The monument includes a medieval moated site and associated fishponds at Wetherden Hall which is situated approximately 1.2km to the WSW of the village of Hitcham and 1km to the north east of the village of Kettlebaston.
The moated site includes a square island with an average width of 80m which is contained by a waterfilled moat measuring up to 20m in width. A building platform along the northern edge of the island is occupied by a Listed Building Grade II, of timber-framed brick construction and late 16th century origin, known as Old Wetherden Hall. The building platform measures 0.5m above the surrounding island and extends for a further 26m beyond the western end of the building, marking the site of a part of the structure which was standing until 1984. It is thought that this building originally represented a service range ancillary to the main house, the site of which is indicated by traces of brick footings which have been reported towards the east side of the island. The moat is crossed on the west side by a brick built bridge, supported on two arches, the base of which is believed to date from the 16th century. The inner edges of the moat on the south and east sides are revetted with brick, laid in English bond with small projecting buttresses at intervals. It is thought that the brick revetting, which has been dated to the 16th/17th century, is contemporary with both the house on the island and the bridge across the west arm.
Approximately 16m east of the moat are two interconnecting ponds, thought to represent fishponds associated with the moated site. The westernmost pond measures up to 34m north-south by 10m east-west, and is situated at right angles to the infilled easternmost pond which measured up to 22m east-west by 10m north-south. A 2m wide channel, also infilled, originally connected the two ponds. The easternmost pond and the interconnecting channel will survive as buried features, and it is thought that the land between the moat and the fishponds will contain associated buried features, such as a sluice channel. Another pond, rectangular in shape and measuring up to 39m long NNW-SSE by 10m wide, is situated less than 8m to the west of the south west corner of the moat and may have been connected to it originally.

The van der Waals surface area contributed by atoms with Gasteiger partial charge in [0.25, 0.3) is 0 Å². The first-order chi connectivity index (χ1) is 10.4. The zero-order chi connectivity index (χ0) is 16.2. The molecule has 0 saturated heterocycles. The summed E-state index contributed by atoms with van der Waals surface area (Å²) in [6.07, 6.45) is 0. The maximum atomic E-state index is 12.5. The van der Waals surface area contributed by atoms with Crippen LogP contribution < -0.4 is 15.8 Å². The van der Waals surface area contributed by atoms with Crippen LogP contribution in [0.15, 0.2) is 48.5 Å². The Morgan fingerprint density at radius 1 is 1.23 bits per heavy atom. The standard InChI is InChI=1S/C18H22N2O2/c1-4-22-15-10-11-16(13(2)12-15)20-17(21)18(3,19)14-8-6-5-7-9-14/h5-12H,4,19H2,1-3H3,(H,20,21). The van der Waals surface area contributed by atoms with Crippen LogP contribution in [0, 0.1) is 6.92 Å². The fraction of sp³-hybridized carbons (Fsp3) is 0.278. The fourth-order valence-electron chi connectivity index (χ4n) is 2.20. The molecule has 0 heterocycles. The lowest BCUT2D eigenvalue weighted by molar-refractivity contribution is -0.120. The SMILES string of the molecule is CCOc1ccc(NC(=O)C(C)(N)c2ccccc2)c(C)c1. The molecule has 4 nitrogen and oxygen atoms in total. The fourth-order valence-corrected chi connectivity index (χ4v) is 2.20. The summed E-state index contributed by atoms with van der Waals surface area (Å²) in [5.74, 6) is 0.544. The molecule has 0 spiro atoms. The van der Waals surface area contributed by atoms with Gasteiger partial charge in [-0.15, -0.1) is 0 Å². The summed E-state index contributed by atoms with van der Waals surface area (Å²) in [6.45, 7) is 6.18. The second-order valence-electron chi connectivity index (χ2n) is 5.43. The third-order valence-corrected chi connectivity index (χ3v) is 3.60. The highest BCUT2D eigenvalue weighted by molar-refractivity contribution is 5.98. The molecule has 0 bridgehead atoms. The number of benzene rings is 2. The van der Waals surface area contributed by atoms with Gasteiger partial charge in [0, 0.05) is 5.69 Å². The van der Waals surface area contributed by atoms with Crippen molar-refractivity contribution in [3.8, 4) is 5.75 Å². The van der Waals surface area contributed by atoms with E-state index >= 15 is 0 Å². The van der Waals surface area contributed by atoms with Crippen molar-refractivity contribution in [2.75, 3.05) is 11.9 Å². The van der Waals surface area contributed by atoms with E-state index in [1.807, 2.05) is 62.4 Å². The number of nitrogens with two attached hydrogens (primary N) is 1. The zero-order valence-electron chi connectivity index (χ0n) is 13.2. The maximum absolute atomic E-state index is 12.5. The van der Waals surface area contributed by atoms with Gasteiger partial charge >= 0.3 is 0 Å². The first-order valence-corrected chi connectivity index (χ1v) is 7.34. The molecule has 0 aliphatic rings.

Wetherden Hall is named after Richard Wederton or Witherton who is recorded as making his will in Hitcham in 1461. By 1466 Wetherden Hall was held by Sir Robert Fenys and continued in his family until 1538 by which time it was known as the `manor of Wythertons'. By 1544 Wetherden Hall was in the ownership of George Waldegrave and was inherited by his son William in the 1560s after the death of George's wife, Mary. William died in 1577 and in his will he directed that all the timber he had in `Brettenham hallwood' should be `emploied to Reparacons of the Bridge over the moate and other Reparacons aboute the saide moate'. It is believed that the main house was demolished at some time in the mid-17th century, leaving only the timber-framed brick building along the north side of the island; this is thought to have been used as a farmhouse until it was replaced in the 19th century by a house to the west of the moated site.
The timber-framed brick building known as Old Wetherden Hall, the brick bridge, the conservatory and wooden decking along the north side of the island, the greenhouse, the septic tank and the patio are all excluded from the scheduling, although the ground beneath these features is included.